2. Dan, I’m struck by the congruence between the model you explore here and an inquirer’s class I teach on the UM baptismal liturgy, though I think about “being” rather than “behavior.” In the renunciation and affirmation that begins the liturgy we are marked as a community of being/behaving–renouncing sin, evil, etc. In the creed, we are marked as a believing community. And, in the “membership vows” we are marked as belonging to a community. I’m also struck by a parallel between your model here (of those that separate one or more of these things) and the ways in which congregations or pastors make decisions to skip over parts of the baptismal liturgy. Baptism defines the church, and our baptismal liturgy defines it as the interrelationship of being/behaving, believing, and belonging.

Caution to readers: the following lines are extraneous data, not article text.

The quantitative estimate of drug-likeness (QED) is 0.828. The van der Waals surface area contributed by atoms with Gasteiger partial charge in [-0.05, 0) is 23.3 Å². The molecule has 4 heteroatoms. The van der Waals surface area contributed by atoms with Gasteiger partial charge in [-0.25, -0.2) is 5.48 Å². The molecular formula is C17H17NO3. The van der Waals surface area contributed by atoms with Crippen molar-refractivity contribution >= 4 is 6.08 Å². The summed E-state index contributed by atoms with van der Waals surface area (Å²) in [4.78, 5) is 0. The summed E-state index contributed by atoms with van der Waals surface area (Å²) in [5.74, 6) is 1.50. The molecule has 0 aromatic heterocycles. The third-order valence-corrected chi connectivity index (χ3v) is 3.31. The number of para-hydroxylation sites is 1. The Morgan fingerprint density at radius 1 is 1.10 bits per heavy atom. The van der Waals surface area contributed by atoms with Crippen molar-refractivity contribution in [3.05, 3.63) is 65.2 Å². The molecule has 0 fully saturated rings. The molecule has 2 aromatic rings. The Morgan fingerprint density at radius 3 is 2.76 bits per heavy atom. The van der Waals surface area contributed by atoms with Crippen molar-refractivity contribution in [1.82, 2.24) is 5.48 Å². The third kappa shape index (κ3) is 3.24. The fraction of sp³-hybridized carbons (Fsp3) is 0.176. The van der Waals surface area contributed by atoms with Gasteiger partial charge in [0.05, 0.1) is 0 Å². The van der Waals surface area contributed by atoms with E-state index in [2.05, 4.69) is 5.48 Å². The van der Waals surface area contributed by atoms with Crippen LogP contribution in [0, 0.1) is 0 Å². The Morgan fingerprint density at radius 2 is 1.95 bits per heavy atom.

• Thanks, Ron, I guess my take on this is that the “being” is the close congruence of belief, belonging, and behavior. I find all kinds of provocative parallels with body/mind/spirit, truth/beauty/goodness, creator/redeemer/sustainer — all the descriptive trinities we create to wrap our heads/hearts/guts around meaning/purpose/practice (sorry). Who we are, whose we are, why we are are the essential questions that define “being.” Too often, I think the shortcoming in the modern church is that we take the “being” questions for granted. I wrote a blog on Friedrich Schleiermacher and reflected that our modern church focuses all of its time and energy on the branches of practical theology and the trunk of historical theology and neglects/ignores the roots of the philosophical theology. His tree analogy reflects the interconnection of all three — one or two out of three is never good enough. Thank you for your insights and reflections. I personally believe we can only grow stronger to become more intentional in developing a balanced, integrated faith.